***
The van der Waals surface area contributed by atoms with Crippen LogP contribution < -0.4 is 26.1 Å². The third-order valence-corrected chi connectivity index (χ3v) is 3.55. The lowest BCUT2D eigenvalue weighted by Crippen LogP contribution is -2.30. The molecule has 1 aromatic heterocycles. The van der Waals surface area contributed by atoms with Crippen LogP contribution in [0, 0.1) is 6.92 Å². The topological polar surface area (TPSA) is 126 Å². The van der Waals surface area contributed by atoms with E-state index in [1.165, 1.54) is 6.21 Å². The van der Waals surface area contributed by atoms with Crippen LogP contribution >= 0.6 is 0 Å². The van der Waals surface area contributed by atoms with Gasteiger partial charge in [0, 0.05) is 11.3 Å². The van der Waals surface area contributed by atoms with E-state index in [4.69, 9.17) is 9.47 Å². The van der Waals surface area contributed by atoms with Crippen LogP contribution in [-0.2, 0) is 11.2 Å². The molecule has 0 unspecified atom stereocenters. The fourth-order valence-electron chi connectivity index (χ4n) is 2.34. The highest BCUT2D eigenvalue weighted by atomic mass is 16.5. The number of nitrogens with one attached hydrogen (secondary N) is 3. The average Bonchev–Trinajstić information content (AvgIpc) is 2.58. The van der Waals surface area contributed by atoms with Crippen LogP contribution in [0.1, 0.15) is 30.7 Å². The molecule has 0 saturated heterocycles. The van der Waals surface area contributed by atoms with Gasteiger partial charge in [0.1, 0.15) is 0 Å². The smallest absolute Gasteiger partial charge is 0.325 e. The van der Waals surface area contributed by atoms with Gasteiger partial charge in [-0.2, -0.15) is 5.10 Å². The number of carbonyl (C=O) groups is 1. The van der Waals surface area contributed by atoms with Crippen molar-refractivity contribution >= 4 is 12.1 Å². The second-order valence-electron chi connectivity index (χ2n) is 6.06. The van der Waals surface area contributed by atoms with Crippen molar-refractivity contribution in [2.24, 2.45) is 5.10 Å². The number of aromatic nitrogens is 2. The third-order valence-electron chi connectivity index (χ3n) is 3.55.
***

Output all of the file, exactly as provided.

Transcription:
The van der Waals surface area contributed by atoms with Crippen LogP contribution < -0.4 is 26.1 Å². The third-order valence-corrected chi connectivity index (χ3v) is 3.55. The lowest BCUT2D eigenvalue weighted by Crippen LogP contribution is -2.30. The molecule has 1 aromatic heterocycles. The van der Waals surface area contributed by atoms with Crippen LogP contribution in [0, 0.1) is 6.92 Å². The topological polar surface area (TPSA) is 126 Å². The van der Waals surface area contributed by atoms with E-state index in [1.165, 1.54) is 6.21 Å². The van der Waals surface area contributed by atoms with Crippen LogP contribution >= 0.6 is 0 Å². The van der Waals surface area contributed by atoms with Gasteiger partial charge in [0, 0.05) is 11.3 Å². The van der Waals surface area contributed by atoms with E-state index in [4.69, 9.17) is 9.47 Å². The van der Waals surface area contributed by atoms with Crippen LogP contribution in [-0.2, 0) is 11.2 Å². The molecule has 0 unspecified atom stereocenters. The fourth-order valence-electron chi connectivity index (χ4n) is 2.34. The highest BCUT2D eigenvalue weighted by atomic mass is 16.5. The number of nitrogens with one attached hydrogen (secondary N) is 3. The average Bonchev–Trinajstić information content (AvgIpc) is 2.58. The van der Waals surface area contributed by atoms with Crippen LogP contribution in [0.1, 0.15) is 30.7 Å². The molecule has 0 saturated heterocycles. The van der Waals surface area contributed by atoms with Gasteiger partial charge in [0.1, 0.15) is 0 Å². The smallest absolute Gasteiger partial charge is 0.325 e. The van der Waals surface area contributed by atoms with Gasteiger partial charge in [-0.2, -0.15) is 5.10 Å². The number of carbonyl (C=O) groups is 1. The van der Waals surface area contributed by atoms with Crippen molar-refractivity contribution >= 4 is 12.1 Å². The second-order valence-electron chi connectivity index (χ2n) is 6.06. The van der Waals surface area contributed by atoms with Crippen molar-refractivity contribution in [2.24, 2.45) is 5.10 Å². The number of aromatic nitrogens is 2. The third-order valence-electron chi connectivity index (χ3n) is 3.55.